Embrace The Moment

Happy Couple

When we suddenly lose someone close to us, we are reminded anew that we need to embrace the moment we still have with those we love. Last year we lost a dear friend at our church. He was just 36 and a father of twin girls aged seven. He was a good man, a godly man, and an encourager to us in our ministry at Build Your Marriage.

In the following 24 hours after hearing the news, we noticed that we were hugging each other more, giving increased affirmation, and checking in on each other just a little more often than normal. The Psalmist wrote, “All the days ordained for me were written in your book before one of them came to be.” (Ps. 139:16) None of us knows how long we—or our spouse–has to live. While we should never live in fear or dread, we can live with a greater appreciation of the time and opportunity presented to us now.

We can embrace each moment we have together by remembering these three simple actions:


To embrace the moment, we have to see the moment. Life can hurtle past us at warp speed: careers, kids to tend to and raise, chores to get done, bills to pay, Facebook to keep up with, and building blocks to read :-). By the end of the day we’ve been so focused on what we needed to get done that we’ve barely noticed what our spouse has been busy doing.

For the next 48 hours, make a conscious effort to notice your spouse. Watch what they do. Are they tired, harried, frustrated, lonely, happy, chipper, joy-filled? How can you join them in their joy? Encourage them in their exhaustion? Bring peace to your partner?

Look deeply into your spouse’s eyes. What do you see? How can you enter their world and let them know that they are loved and you embrace them as they are?

The Bible says the very hairs of you head are numbered—that’s the kind of attention God gives to you! So maybe you can breathe a simple prayer saying, “God help me be attentive to my spouse through Your eyes.”


Knowing how fragile life is, make the conscious choice to actually listen and hear what your spouse is saying. Give them your undivided attention. No emailing, texting, Facebook, Twitter, or Sports Center. (We do, however, make an exception for the Super Bowl!)

As you listen, embrace the opportunity to hear their heart. Ask questions. Dig deeper. Show active interest in what is being communicated to you.

If the conversation is over an area of conflict, then follow the prayer of St. Francis of Assisi who said, “Lord! Grant that I may seek more to understand than to be understood.” Embracing your spouse’s tension-points will not only ease their frustration, but it will enable you to respond wisely to the core issue at hand.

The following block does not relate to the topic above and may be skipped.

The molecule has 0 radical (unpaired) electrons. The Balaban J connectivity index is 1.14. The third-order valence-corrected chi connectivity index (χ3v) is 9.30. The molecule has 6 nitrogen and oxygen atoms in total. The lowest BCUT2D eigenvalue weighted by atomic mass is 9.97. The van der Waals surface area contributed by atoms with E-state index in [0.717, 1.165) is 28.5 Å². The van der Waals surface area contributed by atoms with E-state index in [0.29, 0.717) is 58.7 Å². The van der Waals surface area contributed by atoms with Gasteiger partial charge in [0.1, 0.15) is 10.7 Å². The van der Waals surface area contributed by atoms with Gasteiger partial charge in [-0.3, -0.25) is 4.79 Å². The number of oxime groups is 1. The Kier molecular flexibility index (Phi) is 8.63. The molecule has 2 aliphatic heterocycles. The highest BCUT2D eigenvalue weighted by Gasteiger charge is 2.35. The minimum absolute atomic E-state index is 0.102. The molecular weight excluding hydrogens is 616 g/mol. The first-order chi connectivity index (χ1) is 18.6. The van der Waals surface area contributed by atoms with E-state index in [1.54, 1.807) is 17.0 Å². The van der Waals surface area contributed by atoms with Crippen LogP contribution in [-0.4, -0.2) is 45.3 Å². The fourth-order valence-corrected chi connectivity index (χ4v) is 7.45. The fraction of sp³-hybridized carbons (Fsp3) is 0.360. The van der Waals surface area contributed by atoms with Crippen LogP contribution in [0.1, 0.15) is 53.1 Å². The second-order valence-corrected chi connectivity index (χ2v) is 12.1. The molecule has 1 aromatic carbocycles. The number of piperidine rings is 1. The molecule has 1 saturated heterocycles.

You have been given the gift of being able to listen to your spouse—embrace the moment of hearing their voice and their heart. You can read more about listening in an earlier post of ours here.


When we heard of our friend’s death yesterday our conversation eventually went to regrets. We talked about how we could have been even better friends. When it comes to your marriage, regret is not something you want to live with–and you don’t have to!

Embrace your spouse by showering them with love. Follow through on promptings.  You may be prompted to write them a note, give a hug, or offer a back or foot rub. Tell them you want to go out on a date this weekend—dinner, a walk, even a drive so you can just be together. Maybe your date is a candlelight picnic in the living room after the children are asleep!

Isn’t it true that often we know what to do, but we put it off until “later?” What we were reminded of yesterday is that “later” may not come—so do it now!

Make the decision to embrace the moment with your spouse now as you Build Your Marriage!


How to Express Appreciation



“Married couples who regularly express appreciation for each other have much happier, stronger marriages.” Dr. John Gottman @gottmaninst

We cannot think of a single divorce we know of where each spouse was mutually, sincerely, and regularly showing appreciation for the other. Can you? The reason is that when we show appreciation for our spouse it not only builds them up in their sense of worth, it does a couple of other things as well.

First, when we express appreciation it draws our heart closer to our spouse. Verbalizing, writing, or recording what is on our heart reframes our thinking about our mate. It reminds us once again about the treasure and worth of the person God has given to us.

Second, when we express appreciation it pulls our spouse toward us. We know them most intimately—we see the good, the bad, and the ugly—and yet we are still saying, “You matter, you have value, and I see it expressed in so many ways.”  When someone is “for” us, we are naturally drawn to them.

Here are three levels of appreciation that you can bring into your marriage today so that it is strengthened and draws you and your spouse closer together. At each level, be specific in what you see and appreciate. Be creative in how you communicate it: words either written or spoken, a drawing, poetry, a video—you get the idea.

1. Good: What they DO

Start by being ruthlessly observant of your spouse. Sometimes we can see them in their day to day life—but not really SEE what they are doing. Perhaps you might even whisper a prayer like, “God, help me to see the things that my spouse has secretly longed for me to notice.”

Now, what did you observe that you need to affirm? Perhaps there are regular household tasks that are thankless, but shouldn’t stay that way. Or your spouse faithfully works to provide income and security. It may be an area where they serve in the community or at church that makes a difference.

2. Better: Who they ARE

When we show appreciation for who our spouse IS we are bringing value to the core of their being. Appreciating who they are means that we notice their character, their values, the things that drive them and make them rise above the noise of activity to a place of stature.

When you affirm who your spouse is, you are communicating appreciation for qualities like: integrity, honesty, joy-filled, deep thinker, nurturer, courage, creativity, faithfulness, humility, thoughtfulness, loyalty.

You can affirm who they are in their relationship with God. They are forgiven, empowered, free of shame, a child of God, a servant, a loved sheep, a restored prodigal, a child of the King.

3. BEST: What they CAN be

This level of appreciation lifts your spouse up and gives them hope for the future. It reminds them that they have a partner who is dreaming with them, who believes that their dreams can be achieved together with God’s help.